Noble Energy Inc. (NYSE: NBL) agreed to buy Clayton Williams Energy Inc. for $2.7 billion in stock and cash to expand in America’s hottest shale play.
The combination will create the second-largest acreage position in the Southern Delaware Basin of the Permian shale formation, Houston-based Noble said in a statement. The deal provides more than 4,200 drilling locations on about 120,000 net acres, with resources of more than 2 billion barrels of oil equivalent, Noble said.
The Permian has been a hot spot for deals because it’s one of the few areas in the world where producers managed to make a profit during the downturn. For example, PDC Energy is buying two companies from Kimmeridge. The Clayton Williams assets had been a coveted acquisition target for Noble because of the overlap and proximity to its own properties and their high oil content, said David Stover, chairman and chief executive officer of Noble.
“From all our technical work, we’ve identified this area as the core of the core,” Stover said in a telephone interview. “This acreage has been at the top of the list.”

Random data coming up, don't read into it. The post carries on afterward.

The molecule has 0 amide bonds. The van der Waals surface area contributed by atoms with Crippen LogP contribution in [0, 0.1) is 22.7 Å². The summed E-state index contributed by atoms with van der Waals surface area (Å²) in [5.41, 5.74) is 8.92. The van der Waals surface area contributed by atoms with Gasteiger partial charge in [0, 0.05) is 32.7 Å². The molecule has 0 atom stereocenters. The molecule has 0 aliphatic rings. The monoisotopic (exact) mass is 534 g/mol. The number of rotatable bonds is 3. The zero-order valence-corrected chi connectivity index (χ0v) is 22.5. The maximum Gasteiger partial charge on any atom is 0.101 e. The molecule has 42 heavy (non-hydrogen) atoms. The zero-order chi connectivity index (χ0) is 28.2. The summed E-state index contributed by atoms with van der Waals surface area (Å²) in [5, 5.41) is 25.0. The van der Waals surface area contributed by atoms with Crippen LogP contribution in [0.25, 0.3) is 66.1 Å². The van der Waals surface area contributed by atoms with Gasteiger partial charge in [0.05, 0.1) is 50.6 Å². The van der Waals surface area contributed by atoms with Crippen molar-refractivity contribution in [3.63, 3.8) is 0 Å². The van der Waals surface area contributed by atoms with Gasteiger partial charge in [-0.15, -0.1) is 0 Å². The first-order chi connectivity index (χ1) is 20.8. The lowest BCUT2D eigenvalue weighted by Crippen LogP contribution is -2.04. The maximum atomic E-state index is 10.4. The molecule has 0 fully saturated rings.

Many of the wells are economical with oil at around $40 a barrel, Stover said. With crude trading in the $50-to-$60 range, which Stover considers a sustainable level, Noble can fund the operations with its cash flow. In addition to the productivity of the properties, Noble’s distribution assets in the area will help keep costs low, he said.
Crude prices rallied in 2016 thanks to OPEC-led talks to ease a global supply glut, and have traded mostly above $50 a barrel since a final accord was reached to cut production at the end of November.
Shareholders of Clayton Williams, based in Midland, Texas, will receive 2.7874 shares of Noble’s common stock and $34.75 for each share of common stock held, totaling 55 million shares and $665 million in cash, Noble said. In addition, the deal includes the assumption of about $500 million in net debt. Noble plans to increase production on the acquired assets to about 60,000 barrels of oil equivalent a day by 2020, from about 10,000 currently.
The cash portion of the acquisition will be financed through a $4 billion revolving credit facility, from which Noble hadn’t drawn any funds as of the end of last year. The company expects to retire Clayton Williams’s outstanding debt. The deal will provide Noble with about $75 million in annual cost savings.